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dc.contributor.authorGuerin, P J
dc.contributor.authorBrasher, C
dc.contributor.authorBaron, E
dc.contributor.authorMic, D
dc.contributor.authorGrimont, F
dc.contributor.authorRyan, M
dc.contributor.authorAavitsland, P
dc.contributor.authorLegros, D
dc.date.accessioned2008-01-31T14:52:53Z
dc.date.available2008-01-31T14:52:53Z
dc.date.issued2004-11
dc.identifier.citationCase management of a multidrug-resistant Shigella dysenteriae serotype 1 outbreak in a crisis context in Sierra Leone, 1999-2000. 2004, 98 (11):635-43 Trans. R. Soc. Trop. Med. Hyg.en
dc.identifier.issn0035-9203
dc.identifier.pmid15363643
dc.identifier.doi10.1016/j.trstmh.2004.01.005
dc.identifier.urihttp://hdl.handle.net/10144/17254
dc.description.abstractFrom December 1999 to the end of February 2000, 4218 cases of dysentery were reported in Kenema district, southeastern Sierra Leone, by a Médecins Sans Frontières team operating in this region. Shigella dysenteriae serotype 1 was isolated from the early cases. The overall attack rate was 7.5% but higher among children under 5 years (11.2%) compared to the rest of the population (6.8%) (RR = 1.6; 95% CI 1.5-1.8). The case fatality ratio was 3.1%, and higher for children under 5 years (6.1% vs. 2.1%) (RR = 2.9; 95% CI 2.1-4.1). A case management strategy based on stratification of affected cases was chosen in this resource-poor setting. Patients considered at higher risk of death were treated with a 5 day ciprofloxacin regimen in isolation centres. Five hundred and eighty-three cases were treated with a case fatality ratio of 0.9%. Patients who did not have signs of severity when seen by health workers were given hygiene advice and oral rehydration salts. This strategy was effective in this complex emergency.
dc.language.isoenen
dc.publisherElsevier
dc.relation.urlhttp://www.sciencedirect.com/science/journal/00359203
dc.rightsArchived on this site with the kind permission of Elsevier Ltd. and the Royal Society of Tropical Medicine and Hygiene, http://www.rstmh.org/transactions.aspen
dc.subject.meshAdolescenten
dc.subject.meshAdulten
dc.subject.meshAge Distributionen
dc.subject.meshAgeden
dc.subject.meshAged, 80 and overen
dc.subject.meshAnimalsen
dc.subject.meshAnti-Infective Agentsen
dc.subject.meshChilden
dc.subject.meshChild, Preschoolen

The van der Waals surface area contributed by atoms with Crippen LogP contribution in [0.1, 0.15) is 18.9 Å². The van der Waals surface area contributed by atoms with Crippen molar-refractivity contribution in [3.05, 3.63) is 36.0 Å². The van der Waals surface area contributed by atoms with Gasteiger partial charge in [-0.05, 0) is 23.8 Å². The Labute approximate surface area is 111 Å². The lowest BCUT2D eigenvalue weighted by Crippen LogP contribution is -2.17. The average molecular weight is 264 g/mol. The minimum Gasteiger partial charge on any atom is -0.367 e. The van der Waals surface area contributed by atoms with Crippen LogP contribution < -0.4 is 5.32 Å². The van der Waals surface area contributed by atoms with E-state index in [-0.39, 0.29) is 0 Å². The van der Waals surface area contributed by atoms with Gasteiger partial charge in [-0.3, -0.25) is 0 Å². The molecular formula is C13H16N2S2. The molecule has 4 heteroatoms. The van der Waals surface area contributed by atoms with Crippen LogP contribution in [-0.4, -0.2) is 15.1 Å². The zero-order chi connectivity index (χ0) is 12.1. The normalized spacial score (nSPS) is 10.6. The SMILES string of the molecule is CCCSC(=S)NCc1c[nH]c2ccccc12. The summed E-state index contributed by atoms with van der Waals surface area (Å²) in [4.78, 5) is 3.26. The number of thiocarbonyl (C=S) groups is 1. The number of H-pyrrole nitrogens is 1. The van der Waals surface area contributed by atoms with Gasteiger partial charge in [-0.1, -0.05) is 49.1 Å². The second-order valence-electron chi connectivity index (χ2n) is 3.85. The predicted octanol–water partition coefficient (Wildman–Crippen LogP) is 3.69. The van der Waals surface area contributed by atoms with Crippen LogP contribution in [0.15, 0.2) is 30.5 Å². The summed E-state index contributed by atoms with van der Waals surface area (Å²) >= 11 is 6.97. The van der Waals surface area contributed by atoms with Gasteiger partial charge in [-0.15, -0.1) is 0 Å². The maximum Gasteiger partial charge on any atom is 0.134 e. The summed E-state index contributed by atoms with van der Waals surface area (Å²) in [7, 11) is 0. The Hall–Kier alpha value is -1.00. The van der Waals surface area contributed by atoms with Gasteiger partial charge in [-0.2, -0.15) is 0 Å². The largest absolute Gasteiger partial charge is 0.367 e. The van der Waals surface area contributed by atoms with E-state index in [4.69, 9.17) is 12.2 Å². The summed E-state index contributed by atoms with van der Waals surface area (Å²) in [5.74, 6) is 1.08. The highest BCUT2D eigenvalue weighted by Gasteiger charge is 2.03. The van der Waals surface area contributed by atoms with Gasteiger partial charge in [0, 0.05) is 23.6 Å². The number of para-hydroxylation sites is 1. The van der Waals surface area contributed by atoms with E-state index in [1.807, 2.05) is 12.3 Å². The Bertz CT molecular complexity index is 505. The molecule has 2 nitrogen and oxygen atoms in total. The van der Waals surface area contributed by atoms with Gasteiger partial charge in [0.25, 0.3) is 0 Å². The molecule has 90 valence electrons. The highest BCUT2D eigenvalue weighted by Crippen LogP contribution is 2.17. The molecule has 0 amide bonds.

dc.subject.meshCiprofloxacinen
dc.subject.meshDisease Outbreaksen
dc.subject.meshDrug Resistanceen
dc.subject.meshDysentery, Bacillaryen
dc.subject.meshFemaleen
dc.subject.meshHumansen
dc.subject.meshMaleen
dc.subject.meshMiddle Ageden
dc.subject.meshSerotypingen
dc.subject.meshSex Distributionen
dc.subject.meshShigella dysenteriaeen
dc.subject.meshSierra Leoneen
dc.titleCase management of a multidrug-resistant Shigella dysenteriae serotype 1 outbreak in a crisis context in Sierra Leone, 1999-2000.en
dc.contributor.departmentEpicentre, 8 rue Saint Sabin, 75011 Paris, France. philippe.guerin@epicentre.msf.orgen
dc.identifier.journalTransactions of the Royal Society of Tropical Medicine and Hygieneen
refterms.dateFOA2019-03-04T09:01:07Z
html.description.abstractFrom December 1999 to the end of February 2000, 4218 cases of dysentery were reported in Kenema district, southeastern Sierra Leone, by a Médecins Sans Frontières team operating in this region. Shigella dysenteriae serotype 1 was isolated from the early cases. The overall attack rate was 7.5% but higher among children under 5 years (11.2%) compared to the rest of the population (6.8%) (RR = 1.6; 95% CI 1.5-1.8). The case fatality ratio was 3.1%, and higher for children under 5 years (6.1% vs. 2.1%) (RR = 2.9; 95% CI 2.1-4.1). A case management strategy based on stratification of affected cases was chosen in this resource-poor setting. Patients considered at higher risk of death were treated with a 5 day ciprofloxacin regimen in isolation centres. Five hundred and eighty-three cases were treated with a case fatality ratio of 0.9%. Patients who did not have signs of severity when seen by health workers were given hygiene advice and oral rehydration salts. This strategy was effective in this complex emergency.


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